Following neighbors’ concerns about size, Mission council sends proposed 4-story mixed-use project back to planning commission

Jennifer Coleman-Richardson said she felt like the building, as proposed, would “hulk” over her backyard.

The Mission City Council has voted to send a proposed multi-story apartment and retail project on Martway back to the planning commission with directions to review height, density and setbacks after neighbors organized a strong show of opposition.

Several homeowners addressed the council at its Wednesday meeting, reiterating their objections to the variances granted by the planning commission in its recommendation of applicant Kelly Arnold’s mixed-use project, which includes 117 apartment units and 3,491 square feet of retail space in a four-story complex.

Renderings showing views of the project from surrounding neighborhoods at its original five stories, and after being reduced to four.

In an attempt to address early concerns about the mass of the project, which area homeowners worried would loom over the neighborhood, Arnold reduced the planned building from the original five stories to four.

But the project would still require the granting of a number of significant deviations from Mission building codes, including a waiver of a restriction on height.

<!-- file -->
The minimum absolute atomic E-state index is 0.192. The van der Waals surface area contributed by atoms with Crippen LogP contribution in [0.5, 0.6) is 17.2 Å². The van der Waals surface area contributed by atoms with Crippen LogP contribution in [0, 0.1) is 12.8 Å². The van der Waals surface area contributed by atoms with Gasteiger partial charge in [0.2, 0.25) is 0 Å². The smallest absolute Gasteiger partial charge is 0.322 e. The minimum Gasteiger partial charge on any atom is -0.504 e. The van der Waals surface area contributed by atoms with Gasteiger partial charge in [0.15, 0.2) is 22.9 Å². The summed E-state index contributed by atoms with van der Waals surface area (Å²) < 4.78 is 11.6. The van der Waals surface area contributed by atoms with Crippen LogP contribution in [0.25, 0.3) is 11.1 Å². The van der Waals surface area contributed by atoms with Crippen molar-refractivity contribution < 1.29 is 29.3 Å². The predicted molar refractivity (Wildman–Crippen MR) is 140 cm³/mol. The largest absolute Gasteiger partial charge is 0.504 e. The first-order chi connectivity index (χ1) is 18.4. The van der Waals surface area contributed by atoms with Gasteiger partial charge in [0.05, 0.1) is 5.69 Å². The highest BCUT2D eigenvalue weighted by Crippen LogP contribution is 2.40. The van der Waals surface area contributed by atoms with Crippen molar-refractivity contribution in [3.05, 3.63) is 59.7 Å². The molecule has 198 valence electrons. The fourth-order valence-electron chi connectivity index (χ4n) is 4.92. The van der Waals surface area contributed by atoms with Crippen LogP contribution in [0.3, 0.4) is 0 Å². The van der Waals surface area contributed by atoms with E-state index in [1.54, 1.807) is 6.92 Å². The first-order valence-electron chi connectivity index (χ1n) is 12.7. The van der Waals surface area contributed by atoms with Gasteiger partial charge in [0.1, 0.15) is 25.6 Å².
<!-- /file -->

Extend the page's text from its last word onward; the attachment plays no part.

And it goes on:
Jennifer Coleman-Richardson was among residents who own homes in the vicinity of the project site who said the building, as presently configured, was not a good fit for the neighborhood. Coleman-Richardson noted she supported the idea of an apartment building on the land, but that she hoped to see something that would not stand out as much. Had the proposed building been there when she and her wife were looking for homes a few years ago, she said, they likely wouldn’t have even considered the neighborhood.

“If that was there when we were buying the house, we probably wouldn’t have looked,” Coleman-Richardson said. “The fact that it’s going to literally hulk over my backyard makes a huge difference to me.”

Brad Gregory, who has helped organize neighbors in opposition to the project, renewed his call for the city to ask the developer to submit a project that did not require such significant variances.

Councilman Ken Davis moved to send the project back to the planning commission.

“If we stay in the code, we’re going to stay out of trouble,” he said.

Kevin Fullerton, the Mission resident who runs Springboard Creative on Johnson Drive and has helped organize a coalition of local business owners, spoke in favor of the project, saying that he believed the variances were warranted given the challenges of building on the site, which sits adjacent to Rock Creek on a floodplain.

“We’ve got a floodplain that we can’t build much on right now, but we’ve got a developer who is willing to come in and develop that property,” Fullerton said. “This is a good use of this space, and I hope you will consider this project.”

Councilmember Ken Davis, who was recently appointed to fill the remainder of Ron Appletoft’s term after he became mayor, made the motion to remand the proposal back to the planning commission. He echoed many of the neighbors’ concerns about the deviations and the worries about its effect on homes.

The council voted 7-1 to send the plan back to the planning commission, with councilman Nick Schlossmacher casting the dissenting vote.

A rendering of the project looking west on Martway.